'* * * adopted solely in anticipation of broader organization on a company-wide or state-wide basis, which at that time appeared imminent. As a practical matter, however, such state-wide or company-wide organization has not materialized, and the result of the rule has been to arrest the organizational development of insurance agents to an extent certainly never contemplated by the Act, or for that matter, by the Board, that decided the Metropolitan Life case. There is no longer any rational basis for applying different rules of organization to the insurance industry, than are applied to other industries. The rule was adopted for the purpose of permitting organization on a state-wide or employer-wide basis, which did not develop as anticipated. Contrary to our dissenting colleagues, we regard this as a valid reason for changing the rule. Obviously, when the purpose for which a rule has been established fails, the rule should also fail. This is especially so with respect to a rule which unfairly prejudices the collective bargaining rights or employees. Accordingly, in the future, the Board's policy will be not to preclude the organization of insurance agents into units of less than employer-wide or state-wide scope, and we shall apply our normal unit principles to the cases as they arise.'
Since Quaker City, pursuant to its new policy, the Board has found as appropriate: a unit composed of district offices in the Cleveland area: Metropolitan Life Insurance Company, 138 N.L.R.B. 512 (1962), Equitable Life Insurance Company, 138 N.L.R.B. 529 (1962); two individual units, one at the McKeesport, Pennsylvania, District office and another at the Wilkinsburg, Pennsylvania, District office: Western and Southern Life Insurance Company, 138 N.L.R.B. 538 (1962); a unit composed of employees at the Sioux City, Iowa, Sioux Falls, South Dakota, and Fargo, North Dakota, district offices because the offices were administratively controlled by the Sioux City district office: Metropolitan Life Insurance Company, 138 N.L.R.B., 734 (1962); a unit comprising the employees of the Chicago district offices: Metropolitan Life Insurance Co., 144 N.L.R.B. No. 15 (1963); a unit composed of the employees in a single district office: Life Insurance Company of Virginia, 53 L.R.R.M., 1515 (1963); and it was pursuant to its new policy that, the Board in this case found that the employees of the two district offices in the Wilmington area constituted an appropriate unit. Metropolitan Life Insurance Company, 138 N.L.R.B. 565 (1962).
First of all, there can be no question that it was within the authority of the Board to change its rule, if in so doing, it did not act arbitrarily or unreasonable or in violation of the Act. SEC v. Chenery Corp.,332 U.S. 194, 67 S.Ct. 1575, 91 L.Ed. 1995 (1946); N.L.R.B. v. National Container Corp., 211 F.2d 525 (2 Cir. 1954); Optical Workers' Union v. N.L.R.B., 227 F.2d 687 (5 Cir. 1955); N.L.R.B. v. Pittsburgh Plate Glass Co., 270 F.2d 167, 174 (4 Cir. 1959). Metropolitan, however, argues that the change in policy represented a return to the extent of organization theory of choosing appropriate units, in violation of 9(c)(5). Metropolitan misreads the Board's reasons in Quaker City for the change in policy. It was the Board's informed view that the 1944 Metropolitan rule 'unfairly prejudiced the collective bargaining rights of employees.' There is a vast difference between taking away an obstacle to wider union organization and collective bargaining which is the explicit legislative purpose and mandate of the Act, and determining appropriate units on the basis of employee organization. Conversely, however, (though the point is now moot and we do not decide it) the Metropolitan state-wide rule seemed itself born of the extent of organization theory. Metropolitan Life Insurance Company, 56 N.L.R.B. 1635 (1944); Quaker City Life Insurance Company, 73 N.L.R.B. 177 (1947); Prudential Life Insurance Company, 61 N.L.R.B. 1289, 1292 (1945); Life Insurance Company of Virginia, 123 N.L.R.B. 610 (1959), see special concurring opinion of Member Fanning at p. 614.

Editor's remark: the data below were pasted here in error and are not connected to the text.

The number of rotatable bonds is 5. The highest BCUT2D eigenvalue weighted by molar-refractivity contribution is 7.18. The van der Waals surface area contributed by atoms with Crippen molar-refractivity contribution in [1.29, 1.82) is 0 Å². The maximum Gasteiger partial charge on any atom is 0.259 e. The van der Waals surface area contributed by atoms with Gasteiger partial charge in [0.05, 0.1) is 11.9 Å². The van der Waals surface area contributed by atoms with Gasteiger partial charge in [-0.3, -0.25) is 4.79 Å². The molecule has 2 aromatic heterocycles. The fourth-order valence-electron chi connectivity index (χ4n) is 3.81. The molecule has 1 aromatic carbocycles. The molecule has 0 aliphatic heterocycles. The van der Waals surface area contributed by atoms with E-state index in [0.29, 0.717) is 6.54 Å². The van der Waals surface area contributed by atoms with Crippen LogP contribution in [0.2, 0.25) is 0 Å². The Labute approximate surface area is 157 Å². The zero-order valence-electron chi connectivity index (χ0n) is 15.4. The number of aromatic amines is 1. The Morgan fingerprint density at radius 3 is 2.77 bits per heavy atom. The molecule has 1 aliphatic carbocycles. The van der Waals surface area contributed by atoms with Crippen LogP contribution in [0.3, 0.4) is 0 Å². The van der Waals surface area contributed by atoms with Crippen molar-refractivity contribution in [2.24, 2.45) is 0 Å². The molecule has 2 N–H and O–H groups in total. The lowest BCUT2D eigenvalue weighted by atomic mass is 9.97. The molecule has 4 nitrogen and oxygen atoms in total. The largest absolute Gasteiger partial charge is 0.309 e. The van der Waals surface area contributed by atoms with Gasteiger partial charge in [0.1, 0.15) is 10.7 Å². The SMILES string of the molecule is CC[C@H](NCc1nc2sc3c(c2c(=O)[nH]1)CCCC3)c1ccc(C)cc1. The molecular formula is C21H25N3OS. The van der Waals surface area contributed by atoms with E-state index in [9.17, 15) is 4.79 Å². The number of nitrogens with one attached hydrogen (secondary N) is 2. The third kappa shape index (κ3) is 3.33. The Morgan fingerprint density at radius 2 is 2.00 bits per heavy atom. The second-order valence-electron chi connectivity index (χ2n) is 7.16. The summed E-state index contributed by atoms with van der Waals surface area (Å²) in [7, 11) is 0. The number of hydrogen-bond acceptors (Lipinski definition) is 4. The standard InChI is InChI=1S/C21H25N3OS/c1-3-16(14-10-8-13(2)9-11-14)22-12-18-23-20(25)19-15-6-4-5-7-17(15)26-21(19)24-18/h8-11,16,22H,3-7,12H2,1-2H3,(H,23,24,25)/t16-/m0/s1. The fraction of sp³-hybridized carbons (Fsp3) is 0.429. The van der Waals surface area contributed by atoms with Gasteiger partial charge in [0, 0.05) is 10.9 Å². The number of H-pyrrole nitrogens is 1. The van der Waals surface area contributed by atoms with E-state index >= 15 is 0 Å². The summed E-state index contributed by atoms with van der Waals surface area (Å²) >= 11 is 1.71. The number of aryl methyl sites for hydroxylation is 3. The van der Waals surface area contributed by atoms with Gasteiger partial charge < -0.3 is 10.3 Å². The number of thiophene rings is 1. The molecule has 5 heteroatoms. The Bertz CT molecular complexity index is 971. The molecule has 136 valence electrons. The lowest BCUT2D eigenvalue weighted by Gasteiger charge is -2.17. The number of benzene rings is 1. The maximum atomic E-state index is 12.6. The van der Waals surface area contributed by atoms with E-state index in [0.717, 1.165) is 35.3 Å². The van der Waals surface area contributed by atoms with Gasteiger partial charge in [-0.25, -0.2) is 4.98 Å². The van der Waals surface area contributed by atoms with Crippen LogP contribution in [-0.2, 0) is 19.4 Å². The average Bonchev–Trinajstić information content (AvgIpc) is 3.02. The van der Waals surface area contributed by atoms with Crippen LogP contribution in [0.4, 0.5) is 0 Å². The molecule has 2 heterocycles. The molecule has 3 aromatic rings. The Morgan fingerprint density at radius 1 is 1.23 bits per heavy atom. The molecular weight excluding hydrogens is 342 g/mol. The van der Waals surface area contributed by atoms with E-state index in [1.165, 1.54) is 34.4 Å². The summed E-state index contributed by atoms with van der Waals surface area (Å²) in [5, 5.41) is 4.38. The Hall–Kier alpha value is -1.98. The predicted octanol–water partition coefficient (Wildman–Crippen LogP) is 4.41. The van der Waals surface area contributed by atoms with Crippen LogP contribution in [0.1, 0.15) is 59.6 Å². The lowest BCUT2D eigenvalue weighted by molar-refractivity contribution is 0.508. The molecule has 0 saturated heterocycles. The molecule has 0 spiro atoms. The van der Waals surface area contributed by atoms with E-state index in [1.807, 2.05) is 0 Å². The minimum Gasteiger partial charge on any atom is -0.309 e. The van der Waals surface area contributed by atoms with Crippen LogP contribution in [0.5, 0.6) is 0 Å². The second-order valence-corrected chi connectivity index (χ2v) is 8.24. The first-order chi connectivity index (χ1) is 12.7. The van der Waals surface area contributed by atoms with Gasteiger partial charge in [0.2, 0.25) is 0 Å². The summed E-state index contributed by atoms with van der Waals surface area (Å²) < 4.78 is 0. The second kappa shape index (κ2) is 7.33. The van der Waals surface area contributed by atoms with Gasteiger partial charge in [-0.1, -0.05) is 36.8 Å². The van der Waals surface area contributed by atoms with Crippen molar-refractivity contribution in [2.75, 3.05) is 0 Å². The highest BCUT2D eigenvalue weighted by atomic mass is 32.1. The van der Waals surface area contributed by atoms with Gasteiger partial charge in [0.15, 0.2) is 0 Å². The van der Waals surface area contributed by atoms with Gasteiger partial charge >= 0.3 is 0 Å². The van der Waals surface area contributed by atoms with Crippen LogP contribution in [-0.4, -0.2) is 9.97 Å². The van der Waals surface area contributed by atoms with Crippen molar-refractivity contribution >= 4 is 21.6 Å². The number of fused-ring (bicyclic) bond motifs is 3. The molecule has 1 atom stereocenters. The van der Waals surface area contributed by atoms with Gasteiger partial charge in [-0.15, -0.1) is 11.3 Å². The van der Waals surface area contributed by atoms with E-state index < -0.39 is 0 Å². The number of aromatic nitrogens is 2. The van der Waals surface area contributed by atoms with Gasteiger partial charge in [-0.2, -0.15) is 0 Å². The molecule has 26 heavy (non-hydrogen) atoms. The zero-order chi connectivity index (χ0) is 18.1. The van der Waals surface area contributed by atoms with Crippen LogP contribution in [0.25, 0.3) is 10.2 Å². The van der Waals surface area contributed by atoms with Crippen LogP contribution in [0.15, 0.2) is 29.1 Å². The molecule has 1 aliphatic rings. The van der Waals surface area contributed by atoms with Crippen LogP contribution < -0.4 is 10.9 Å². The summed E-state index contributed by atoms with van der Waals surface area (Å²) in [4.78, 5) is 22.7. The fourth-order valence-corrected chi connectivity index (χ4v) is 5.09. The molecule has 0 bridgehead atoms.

The Board here decided on the entire record before it that '* * * all agents are subject to the same wage policies, employee benefits and working conditions. * * * There is virtually no interchange or transfer of agents among the various district offices and there is no business or social contact among the agents except on the individual district office level. There is no history of collective bargaining affecting the employees involved in the instant proceedings. * * * The individual district office is in effect a separate administrative entity through which the Employer conducts its business operation, and therefore, is inherently appropriate for purposes of collective bargaining. * * * This finding does not preclude the grouping of such offices where such grouping is justified by cogent geographic considerations.' Metropolitan Life Insurance Company, 138 N.L.R.B. 565, 567 (1962). For these reasons, the Board concluded that the agents of Metropolitan in the two Wilmington districts were an appropriate unit for collective bargaining. We believe the Board's determination was within its informed discretion consonant with Section 9(b) and not in violation of 9(c)(5) of the Act. As we noted above, the Union may be controlled by the extent of its organization so long as the Board is not so controlled, i.e., the certified appropriate unit must be in and of itself appropriate apart from the extent of employee organization. Metropolitan has contended that a state-wide territorial or company-wide unit is the appropriate unit. The Board might so declare such a unit appropriate, for, as the Board has said, there may be several kinds of appropriate units involving a given group of employees. The question should be and is in this instance whether the proposed unit is appropriate, in deciding which the Board has applied, it appears, the same criteria as it has to other industries and retail establishments. See Life Insurance Company of Virginia, 123 N.L.R.B. 610, 614 (1959); Quaker City Life Insurance Company, 134 N.L.R.B. 960, 962 (1961). See Donnelly, New National Labor Relations Board Criteria for the Organization of Insurance Agents, 1962 Insurance Law Journal 175 (1962). The criteria or factors considered for a single district office unit and for a unit comprising several district offices will differ in the same way as they differ somewhat in single plant and multi-plant determinations.18 Thus while a single district office may be an appropriate unit, a grouping of two may not be, in the same general area where there are three district offices. If the same reasons which form the basis for a grouping of two, also apply to a grouping of three, the grouping of two may be inappropriate, because either arbitrary or in violation of 9(c)(5). See N.L.R.B. v. Convair Pomona, 286 F.2d 691 (9 Cir. 1961). That kind of claim made by Metropolitan here is readily refuted. The grouping of the two district offices was founded in part on cogent geographical considerations. The third district office not included was forty-six miles from Wilmington.